Acute Lymphocytic Leukemia
What is acute lymphoblastic leukemia?
It is a cancer of the blood. It begins when normal blood cells, called lymphocytes, change and grow uncontrollably. All is the most common type of childhood cancer.
What are lymphocytes?
Lymphocytes are a type of white blood cell made in the bone marrow, the spongy, red tissue in the inner part of the large bones. Lymphocytes are found in the blood, lymph nodes, and spleen. Healthy lymphocytes fight bacterial and viral infections.
In ALL, new, immature lymphocytes known as lymphoblasts do not develop into mature cells. Instead, these blasts fill up the bone marrow, preventing normal blood cell production, and build up in the bloodstream.
Abnormal lymphoblasts can also spread to other organs and tissues, including the lymph nodes, liver, spleen, in a girl’s ovaries, in a boy’s testicles, spinal fluid, and skin.
What factors determine how acute lymphoblastic leukemia is treated?
When deciding on a treatment plan, we consider a patient’s age and white blood cell count, the results of a specialized test that looks at the various proteins expressed by the leukemia cells, called immunophenotyping, the presence of genetic abnormalities in the leukemia cells, and cancer’s response to early treatment.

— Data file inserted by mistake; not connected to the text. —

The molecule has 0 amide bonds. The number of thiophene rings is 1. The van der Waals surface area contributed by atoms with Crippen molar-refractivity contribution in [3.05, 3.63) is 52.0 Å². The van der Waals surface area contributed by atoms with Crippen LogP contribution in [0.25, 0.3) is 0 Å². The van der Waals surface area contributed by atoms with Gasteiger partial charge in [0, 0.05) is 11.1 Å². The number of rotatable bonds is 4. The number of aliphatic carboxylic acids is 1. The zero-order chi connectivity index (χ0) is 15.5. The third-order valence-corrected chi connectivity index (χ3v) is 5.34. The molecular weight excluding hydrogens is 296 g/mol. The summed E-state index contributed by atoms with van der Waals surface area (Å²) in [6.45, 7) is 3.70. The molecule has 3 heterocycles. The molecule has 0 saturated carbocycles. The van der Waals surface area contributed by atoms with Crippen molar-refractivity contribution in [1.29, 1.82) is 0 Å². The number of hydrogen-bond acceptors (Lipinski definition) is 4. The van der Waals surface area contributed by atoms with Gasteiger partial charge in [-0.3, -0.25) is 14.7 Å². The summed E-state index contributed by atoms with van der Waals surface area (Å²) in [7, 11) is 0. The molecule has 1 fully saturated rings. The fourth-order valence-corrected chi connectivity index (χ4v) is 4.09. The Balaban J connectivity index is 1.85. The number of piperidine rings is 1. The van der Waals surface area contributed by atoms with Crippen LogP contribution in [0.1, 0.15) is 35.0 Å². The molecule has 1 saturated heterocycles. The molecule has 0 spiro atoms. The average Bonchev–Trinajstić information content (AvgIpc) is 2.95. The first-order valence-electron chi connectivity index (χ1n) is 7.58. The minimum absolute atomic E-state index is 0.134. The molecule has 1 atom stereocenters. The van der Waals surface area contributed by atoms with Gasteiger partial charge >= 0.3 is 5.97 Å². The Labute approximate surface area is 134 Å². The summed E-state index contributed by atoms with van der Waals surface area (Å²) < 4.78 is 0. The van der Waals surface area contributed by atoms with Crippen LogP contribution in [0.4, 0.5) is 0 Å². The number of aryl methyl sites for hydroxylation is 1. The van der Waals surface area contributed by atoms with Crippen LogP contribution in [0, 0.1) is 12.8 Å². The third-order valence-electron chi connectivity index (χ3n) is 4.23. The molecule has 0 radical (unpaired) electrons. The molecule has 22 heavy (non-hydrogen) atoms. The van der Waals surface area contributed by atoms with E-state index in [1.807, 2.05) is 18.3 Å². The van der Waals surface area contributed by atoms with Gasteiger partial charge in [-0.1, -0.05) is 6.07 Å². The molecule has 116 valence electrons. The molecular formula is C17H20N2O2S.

Unlike other types of cancer, the spread of ALL to other parts of the body does not mean the cancer is in an advanced stage. Acute leukemia is usually found throughout the body when it is diagnosed and it may still be cured.
How is acute lymphoblastic leukemia treated?
Chemotherapy, the primary treatment for all, is generally done in four phases to get rid of the tumor (called a remission) and then to destroy any remaining cancer cells.
Several drugs may be used and may be given by mouth or injection.
Radiation therapy for ALL is typically used only when cancer spreads to the brain, spinal fluid, or a boy’s testicles. It is also used for high-risk ALL to help prevent the spread of leukemia to the spinal fluid.
Stem cell/bone marrow transplantation is most often used for recurrent or refractory ALL
CAR T-cell therapy that uses the patient’s T-cells to attack the leukemia cells, has been approved for use in recurrent leukemias.
The side effects of treatment can often be prevented or managed with the help of patient healthcare team. This is called supportive care and is an important part of the overall treatment plan.